My friend writes a book. It’s a utopian work of speculative fiction, clever and imaginative and hopeful—a brilliant blend of art and activism. I bring flowers to her book launch and find a seat near the back of the cozy community garden where we’re gathered. Even before the reading starts, the space is abuzz with conversations about the worlds in her book and the limitations and radical possibilities of our current world. The evening feels magical. Fairy lights twinkle and apartment buildings tower above.
As the event planners set up the stage, I turn to the person sitting next to me—one of the few people I don’t know here—and introduce myself, excited to talk to someone new during the social scarcity of the COVID-19 pandemic. This person is easy to converse with: They tell me about their recent move to the city to start an MFA program and the angry activist nonfiction they write. I am intrigued; I love angry activist nonfiction. I promise to introduce them to some of my activist-writer friends, give them suggestions of bookstores to check out and places to write. I want to know so much more about the project they’re working on, and I’ve gotten through only a tenth of my questions when they say, “What about you, Lamya? You seem like a writer. What do you write?”
I, too, wrote a book. A memoir: a retelling of stories from the Quran as queer, brown, immigrant narratives, interspersed with stories from my queer, brown, immigrant life—a book I hope is both art and activism. But I don’t know how to answer my new friend’s question because I wrote under a pseudonym.
I wrote anonymously for many reasons, most of which are predictable and boring. Privacy. Safety. That I’m not out to my family. That my writing—in which I talk about God as nonbinary, the queerness of Musa’s (Moses’) miracles, Maryam (the Virgin Mary) as not liking men—could be considered controversial. That I’m complicating prophetic figures who are important in a lot of religions, writing about them as flawed, as making mistakes. I’m speculating about their sexualities, not for the sake of provocation but because these prophets feel like my friends—beautiful and messy and real—and their journeys have helped me figure out how to live. That it’s scary to anger people with power; it’s scary to be Googleable. That I want to write in complicated ways about Islam and still keep going to my mosque. That I want to write in complicated ways about the Islamophobia of queer communities and still be invited to potlucks and spoken word readings.
I wrote a book so open and honest that it was only possible for me to write under a pseudonym, but what I didn’t anticipate was the grief I would feel, even though I don’t regret my decision. Grief like in this moment at the book launch, unable to speak about my book with my new friend. Grief in a broader sense, too: the limitations my anonymity places on my ability to use the book as a starting point to create intentional spaces and communities. After opening night for a play called Coming Out Muslim 10 years ago, I joined a space created by the artists for queer Muslims to connect, which led me to find the chosen family and organizing community that I still participate in and am infinitely grateful for. My book won’t be able to do that for others in the same way.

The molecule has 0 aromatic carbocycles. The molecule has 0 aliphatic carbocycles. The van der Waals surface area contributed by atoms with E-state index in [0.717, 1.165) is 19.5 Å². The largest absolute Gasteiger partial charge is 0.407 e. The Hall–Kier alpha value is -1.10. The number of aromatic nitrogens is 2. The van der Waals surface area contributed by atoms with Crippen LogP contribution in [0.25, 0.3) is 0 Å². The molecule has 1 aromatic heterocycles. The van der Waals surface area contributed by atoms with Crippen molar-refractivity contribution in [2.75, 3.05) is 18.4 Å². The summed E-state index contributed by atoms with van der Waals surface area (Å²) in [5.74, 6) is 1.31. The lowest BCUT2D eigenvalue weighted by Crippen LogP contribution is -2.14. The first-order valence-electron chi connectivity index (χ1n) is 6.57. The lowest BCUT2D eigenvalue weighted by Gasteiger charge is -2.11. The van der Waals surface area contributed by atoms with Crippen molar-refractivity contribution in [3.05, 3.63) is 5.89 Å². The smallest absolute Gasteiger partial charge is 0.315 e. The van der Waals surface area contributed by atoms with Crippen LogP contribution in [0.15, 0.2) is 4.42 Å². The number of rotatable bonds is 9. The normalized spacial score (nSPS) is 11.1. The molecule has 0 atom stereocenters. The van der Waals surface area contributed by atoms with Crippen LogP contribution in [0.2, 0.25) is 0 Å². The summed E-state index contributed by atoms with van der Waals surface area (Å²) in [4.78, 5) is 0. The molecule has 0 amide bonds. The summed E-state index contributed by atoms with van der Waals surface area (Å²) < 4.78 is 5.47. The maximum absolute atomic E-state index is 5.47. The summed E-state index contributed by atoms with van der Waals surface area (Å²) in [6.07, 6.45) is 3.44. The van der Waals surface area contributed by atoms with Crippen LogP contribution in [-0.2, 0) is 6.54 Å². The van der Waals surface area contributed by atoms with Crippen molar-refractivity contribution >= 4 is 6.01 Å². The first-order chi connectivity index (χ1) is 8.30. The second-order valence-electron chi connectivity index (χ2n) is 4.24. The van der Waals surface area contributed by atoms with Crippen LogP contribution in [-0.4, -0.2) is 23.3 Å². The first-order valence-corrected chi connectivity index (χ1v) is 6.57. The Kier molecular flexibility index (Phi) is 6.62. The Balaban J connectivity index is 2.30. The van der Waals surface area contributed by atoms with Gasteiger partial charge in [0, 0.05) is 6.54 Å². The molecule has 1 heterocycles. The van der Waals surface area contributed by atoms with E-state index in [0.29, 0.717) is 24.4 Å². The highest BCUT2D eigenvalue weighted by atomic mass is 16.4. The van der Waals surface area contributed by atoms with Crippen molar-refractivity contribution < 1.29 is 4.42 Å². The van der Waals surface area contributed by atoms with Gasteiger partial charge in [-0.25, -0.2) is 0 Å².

“It’s scary to anger people with power; it’s scary to be Googleable.”
And there are smaller pangs of grief, too: the loss of specificity in my book when critiquing certain spaces for homophobia or racism, which inadvertently ends up protecting these spaces; not being able to share my book with the myriad folks who helped me learn how to write at writing retreats and workshops; not being able to thank my friends by name in the acknowledgments.
But my choice to write anonymously hasn’t stopped me from experiencing the joys of my book starting to go out into the world. A few weeks ago, someone whose name sounded familiar commented on my Instagram. It turns out she had written a beautiful essay some years ago that was foundational in teaching me to use stories and vignettes to talk about bigger concepts such as racism and homophobia, an essay that I had annotated and read over and over. I sent her an advanced copy of my book in gratitude, and it felt exciting to connect virtually, despite the anonymity. Another person emailed me about doing an event about racism against South Asians in the Arab country I grew up in, and they said I can present with my camera turned off, that her organization will do whatever needs to be done to protect my privacy. It’s a reminder that I don’t owe using my real name to anyone. I don’t owe my face being on the jacket cover. I’m allowed to write on my own terms. It’s possible to stay safe while still using my book as a tool for connection and conversation.
“What I didn’t anticipate was the grief I would feel, even though I don’t regret my decision.”
At my friend’s book launch, in the moment before I respond to my neighbor’s question about my own writing, I think of that joy, that sense of connection. I think about how I can selectively choose to invite people in, that my writing anonymously is also an act—however small—of wanting to make the world a better place. My new friend is waiting for my answer. I take a deep breath.
“I do write,” I say. “We should get coffee sometime. I’d love to tell you about my work.”
Headshot of Lamya H by Lia Clay for the Queer Art Community Portrait Project